But, it's not as dangerous as it used to be. Back in the 70s, it was almost routine that a report on a Grand Prix would mention the driver who was dead. By now, this is fortunately a much rarer occurrence.

So if women do indeed avoid the sport because of the inherent danger, you might imagine that women would be more willing to take part now than formerly. In fact, it is not so. No woman has even attempted to qualify for an F1 Grand Prix since 1992, and none has actually started a race since 1976.

This leads one to one of three conclusions, two of which are unbecoming. The most benign conclusion is that the number of woman drivers has been so small that it's just random that they were all a fair while ago. That might work for the mathematicians, but doesn't really seem especially likely.

If it's not that, though, are we forced to conclude that the small number of women who took part in F1 half a century ago were publicity stunts? Or is it worse than that? "Well Madam Lady Racing Driver, these here are our mechanics. A service for a service, your call."

 
Efros
1386627.  Tue Aug 03, 2021 8:23 am Reply with quote

1950s - 15 fatalities
1960s - 13 fatalities
1970s - 12 fatalities
1980s - 4 fatalities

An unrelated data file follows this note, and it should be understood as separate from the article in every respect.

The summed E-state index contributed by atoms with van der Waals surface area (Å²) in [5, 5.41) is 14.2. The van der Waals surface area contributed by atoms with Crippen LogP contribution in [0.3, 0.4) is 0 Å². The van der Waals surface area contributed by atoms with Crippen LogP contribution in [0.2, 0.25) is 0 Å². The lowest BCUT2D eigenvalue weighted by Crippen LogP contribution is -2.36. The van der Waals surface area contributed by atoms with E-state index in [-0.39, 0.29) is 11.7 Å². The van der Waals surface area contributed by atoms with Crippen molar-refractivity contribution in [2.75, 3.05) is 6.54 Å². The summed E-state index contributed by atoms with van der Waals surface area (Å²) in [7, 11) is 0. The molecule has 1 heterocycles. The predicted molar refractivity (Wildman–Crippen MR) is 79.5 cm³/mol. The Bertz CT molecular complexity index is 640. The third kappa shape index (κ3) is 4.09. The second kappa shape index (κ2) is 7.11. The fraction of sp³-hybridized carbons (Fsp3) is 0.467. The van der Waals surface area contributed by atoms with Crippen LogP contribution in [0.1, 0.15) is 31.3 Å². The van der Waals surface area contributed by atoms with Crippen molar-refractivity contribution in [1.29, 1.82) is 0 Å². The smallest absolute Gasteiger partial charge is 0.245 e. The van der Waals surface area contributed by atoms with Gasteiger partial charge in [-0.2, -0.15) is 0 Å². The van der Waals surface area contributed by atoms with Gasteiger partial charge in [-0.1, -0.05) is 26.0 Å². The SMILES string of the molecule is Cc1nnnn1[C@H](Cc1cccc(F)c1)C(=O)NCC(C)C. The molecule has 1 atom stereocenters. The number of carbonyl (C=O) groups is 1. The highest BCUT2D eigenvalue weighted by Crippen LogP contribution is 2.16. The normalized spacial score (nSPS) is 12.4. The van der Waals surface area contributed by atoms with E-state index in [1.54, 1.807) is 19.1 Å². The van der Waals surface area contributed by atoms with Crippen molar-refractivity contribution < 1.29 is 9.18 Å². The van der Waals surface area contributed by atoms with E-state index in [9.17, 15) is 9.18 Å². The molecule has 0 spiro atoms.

1990s - 2 fatalities
2000s - 2 fatalities
2010s - 3 fatalities

Major change 70s-80s, really not much since then. PDR probably knows if there was major changes in the car design regs at that point but that's what I would suspect.

 
ali
1386628.  Tue Aug 03, 2021 8:27 am Reply with quote

Efros wrote:
1950s - 15 fatalities
1960s - 13 fatalities
1970s - 12 fatalities
1980s - 4 fatalities
1990s - 2 fatalities
2000s - 2 fatalities
2010s - 3 fatalities

Major change 70s-80s, really not much since then. PDR probably knows if there was major changes in the car design regs at that point but that's what I would suspect.


Not necessarily (though I don't actually know). In 1975 a requirement that driver overalls adhere to a fire safety standard was introduced, which presumably had some effect.

 
cnb
1386629.  Tue Aug 03, 2021 8:37 am Reply with quote

Efros wrote:
1950s - 15 fatalities
1960s - 13 fatalities
1970s - 12 fatalities
1980s - 4 fatalities
1990s - 2 fatalities
2000s - 2 fatalities
2010s - 3 fatalities

Major change 70s-80s, really not much since then. PDR probably knows if there was major changes in the car design regs at that point but that's what I would suspect.


You also need to take into account that there were fewer races per season in the past. In the 60s there were about 10 races per year. This year there are 23.

 
Celebaelin
1386683.  Tue Aug 03, 2021 5:04 pm Reply with quote

suze wrote:
Celebaelin wrote:
Presumably we all accept that peril to life and limb goes hand in hand with maneuvering machinery at high speed under competitive conditions and it is the willingness to take these particular kinds of risk (irrespective of the good sense of it) that will allow those whose instincts and abilities allow them to survive relatively unscathed to produce faster times in any given motorsport.

This seems entirely reasonable.